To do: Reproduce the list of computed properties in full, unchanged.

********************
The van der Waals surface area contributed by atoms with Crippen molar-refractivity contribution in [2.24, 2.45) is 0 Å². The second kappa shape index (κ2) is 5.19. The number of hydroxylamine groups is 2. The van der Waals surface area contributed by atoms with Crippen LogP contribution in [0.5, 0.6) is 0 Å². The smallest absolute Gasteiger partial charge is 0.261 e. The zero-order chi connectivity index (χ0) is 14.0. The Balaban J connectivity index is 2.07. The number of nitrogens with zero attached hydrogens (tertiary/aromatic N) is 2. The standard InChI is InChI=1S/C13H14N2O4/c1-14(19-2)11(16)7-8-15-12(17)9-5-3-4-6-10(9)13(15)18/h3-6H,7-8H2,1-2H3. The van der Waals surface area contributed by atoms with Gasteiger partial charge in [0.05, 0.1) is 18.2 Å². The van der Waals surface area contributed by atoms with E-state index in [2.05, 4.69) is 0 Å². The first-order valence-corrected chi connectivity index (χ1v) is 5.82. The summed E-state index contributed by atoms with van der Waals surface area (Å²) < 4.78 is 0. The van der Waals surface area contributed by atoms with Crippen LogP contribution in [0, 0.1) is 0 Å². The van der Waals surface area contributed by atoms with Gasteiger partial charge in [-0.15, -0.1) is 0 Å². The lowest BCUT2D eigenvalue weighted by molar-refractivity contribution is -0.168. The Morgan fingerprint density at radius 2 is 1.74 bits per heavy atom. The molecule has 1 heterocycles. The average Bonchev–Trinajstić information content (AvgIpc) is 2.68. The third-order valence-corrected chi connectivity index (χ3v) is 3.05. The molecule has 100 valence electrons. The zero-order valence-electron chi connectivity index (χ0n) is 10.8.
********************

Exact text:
The van der Waals surface area contributed by atoms with Crippen molar-refractivity contribution in [2.24, 2.45) is 0 Å². The second kappa shape index (κ2) is 5.19. The number of hydroxylamine groups is 2. The van der Waals surface area contributed by atoms with Crippen LogP contribution in [0.5, 0.6) is 0 Å². The smallest absolute Gasteiger partial charge is 0.261 e. The zero-order chi connectivity index (χ0) is 14.0. The Balaban J connectivity index is 2.07. The number of nitrogens with zero attached hydrogens (tertiary/aromatic N) is 2. The standard InChI is InChI=1S/C13H14N2O4/c1-14(19-2)11(16)7-8-15-12(17)9-5-3-4-6-10(9)13(15)18/h3-6H,7-8H2,1-2H3. The van der Waals surface area contributed by atoms with Gasteiger partial charge in [0.05, 0.1) is 18.2 Å². The van der Waals surface area contributed by atoms with E-state index in [2.05, 4.69) is 0 Å². The first-order valence-corrected chi connectivity index (χ1v) is 5.82. The summed E-state index contributed by atoms with van der Waals surface area (Å²) < 4.78 is 0. The van der Waals surface area contributed by atoms with Crippen LogP contribution in [0, 0.1) is 0 Å². The van der Waals surface area contributed by atoms with Gasteiger partial charge in [-0.15, -0.1) is 0 Å². The lowest BCUT2D eigenvalue weighted by molar-refractivity contribution is -0.168. The Morgan fingerprint density at radius 2 is 1.74 bits per heavy atom. The molecule has 1 heterocycles. The average Bonchev–Trinajstić information content (AvgIpc) is 2.68. The third-order valence-corrected chi connectivity index (χ3v) is 3.05. The molecule has 100 valence electrons. The zero-order valence-electron chi connectivity index (χ0n) is 10.8.